Introduction: Cytoreductive Surgery and Hyperthermic Intraperitoneal Chemotherapy (CRS/HIPEC) is an established treatment of Colorectal Peritoneal Metastases (CRPM). This study aims to determine the timing and patterns of recurrent disease on imaging following complete CRS/HIPEC. Methods: Retrospective analysis of a national peritoneal tumour service database identified CRPM patients with complete CRS/HIPEC(CC0) from 2005 to-2018. Patients with<2 years follow-up or and those where post-operative histology from the CRS/HIPEC procedure did not confirm CRPM from their original colorectal cancer were excluded. Time to recurrence was measured from surgery to first radiologically illustrated recurrence. CT was the primary modality used, supplemented by PET-CT or MRI if required. Outcomes of interest were survival data (including overall survival (OS), disease-free survival (DFS) and peritoneal-recurrence free survival (PRFS)), timing and patterns of recurrent disease. Results: 146 of the 176 patients identified were eligible for inclusion. Median OS for all study patients was 45.2 months (95% CI 38–53 months), median DFS was 11.7 months (95% CI 9–14 months), and median PRFS was 25.2 months (95% CI 14.7–30 months). Recurrent disease was seen in 112 cases (77%), radiologically classified as intraperitoneal in 50 patients (44%), single site systemic in 21 patients (19%) and multi-site in 41 patients (37%). CT detection rate for disease recurrence was 88%. Subgroup analyses showed that PCI ≥12, positive nodal primary disease and synchronous peritoneal disease were associated with worse outcomes. Conclusion: Patients selected for CRS/HIPEC for CRPM have an OS > 45 months, with the majority recurring systemically within a year. Peritoneal recurrence is a later event after several years. Surveillance programs in this group should be most intensive in the first 2 years after surgery, using CT with oral and intravenous contrast.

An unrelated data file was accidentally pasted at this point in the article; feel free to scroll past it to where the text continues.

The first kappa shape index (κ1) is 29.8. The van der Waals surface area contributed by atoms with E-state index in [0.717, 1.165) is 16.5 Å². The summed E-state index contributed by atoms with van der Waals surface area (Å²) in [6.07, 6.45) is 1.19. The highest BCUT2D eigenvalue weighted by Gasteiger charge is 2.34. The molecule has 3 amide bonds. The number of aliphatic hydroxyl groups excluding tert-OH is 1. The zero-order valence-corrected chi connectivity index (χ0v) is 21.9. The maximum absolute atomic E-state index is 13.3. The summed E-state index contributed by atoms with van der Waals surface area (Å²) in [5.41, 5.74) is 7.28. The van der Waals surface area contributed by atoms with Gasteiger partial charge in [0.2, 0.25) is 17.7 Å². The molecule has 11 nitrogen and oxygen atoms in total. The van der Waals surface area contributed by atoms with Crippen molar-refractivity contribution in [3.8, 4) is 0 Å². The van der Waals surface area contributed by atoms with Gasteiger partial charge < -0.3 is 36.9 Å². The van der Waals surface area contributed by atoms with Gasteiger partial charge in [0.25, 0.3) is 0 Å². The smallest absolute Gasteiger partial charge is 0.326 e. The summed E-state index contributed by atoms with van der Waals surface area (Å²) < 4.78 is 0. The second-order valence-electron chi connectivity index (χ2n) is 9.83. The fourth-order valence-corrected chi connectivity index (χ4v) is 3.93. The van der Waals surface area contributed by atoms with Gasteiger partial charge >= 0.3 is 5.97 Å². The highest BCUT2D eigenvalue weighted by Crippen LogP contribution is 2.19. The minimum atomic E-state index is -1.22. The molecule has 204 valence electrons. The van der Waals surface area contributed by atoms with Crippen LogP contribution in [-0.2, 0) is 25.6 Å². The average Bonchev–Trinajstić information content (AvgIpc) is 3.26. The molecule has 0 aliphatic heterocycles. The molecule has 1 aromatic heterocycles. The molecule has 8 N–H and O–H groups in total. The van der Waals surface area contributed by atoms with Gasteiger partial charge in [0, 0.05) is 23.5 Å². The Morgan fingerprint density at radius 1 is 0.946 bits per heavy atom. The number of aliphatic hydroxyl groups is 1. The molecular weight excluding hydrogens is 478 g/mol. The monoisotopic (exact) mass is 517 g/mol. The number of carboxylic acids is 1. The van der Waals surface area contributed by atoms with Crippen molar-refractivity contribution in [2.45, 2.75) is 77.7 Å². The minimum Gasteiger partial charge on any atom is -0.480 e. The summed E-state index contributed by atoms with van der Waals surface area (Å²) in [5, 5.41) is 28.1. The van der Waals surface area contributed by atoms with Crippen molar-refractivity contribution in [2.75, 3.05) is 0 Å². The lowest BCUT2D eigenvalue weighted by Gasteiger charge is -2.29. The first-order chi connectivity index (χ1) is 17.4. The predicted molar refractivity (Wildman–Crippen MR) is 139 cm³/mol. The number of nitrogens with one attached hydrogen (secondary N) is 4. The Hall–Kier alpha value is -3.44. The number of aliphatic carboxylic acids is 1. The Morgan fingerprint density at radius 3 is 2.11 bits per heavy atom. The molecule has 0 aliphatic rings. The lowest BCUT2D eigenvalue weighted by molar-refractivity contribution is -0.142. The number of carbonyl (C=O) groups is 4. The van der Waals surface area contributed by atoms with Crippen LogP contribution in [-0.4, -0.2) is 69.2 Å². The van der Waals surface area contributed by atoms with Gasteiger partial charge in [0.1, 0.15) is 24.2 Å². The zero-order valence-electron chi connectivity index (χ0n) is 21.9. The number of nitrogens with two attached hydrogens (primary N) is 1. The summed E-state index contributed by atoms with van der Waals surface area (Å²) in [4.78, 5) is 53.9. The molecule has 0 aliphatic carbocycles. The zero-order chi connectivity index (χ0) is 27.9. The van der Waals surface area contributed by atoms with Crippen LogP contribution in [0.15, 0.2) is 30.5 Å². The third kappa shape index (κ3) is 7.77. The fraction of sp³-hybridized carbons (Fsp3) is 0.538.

- CRS and HIPEC
- Radiological patterns of recurrence
- Timing of recurrence
Research Beacons, Institutes and Platforms
- Manchester Cancer Research Centre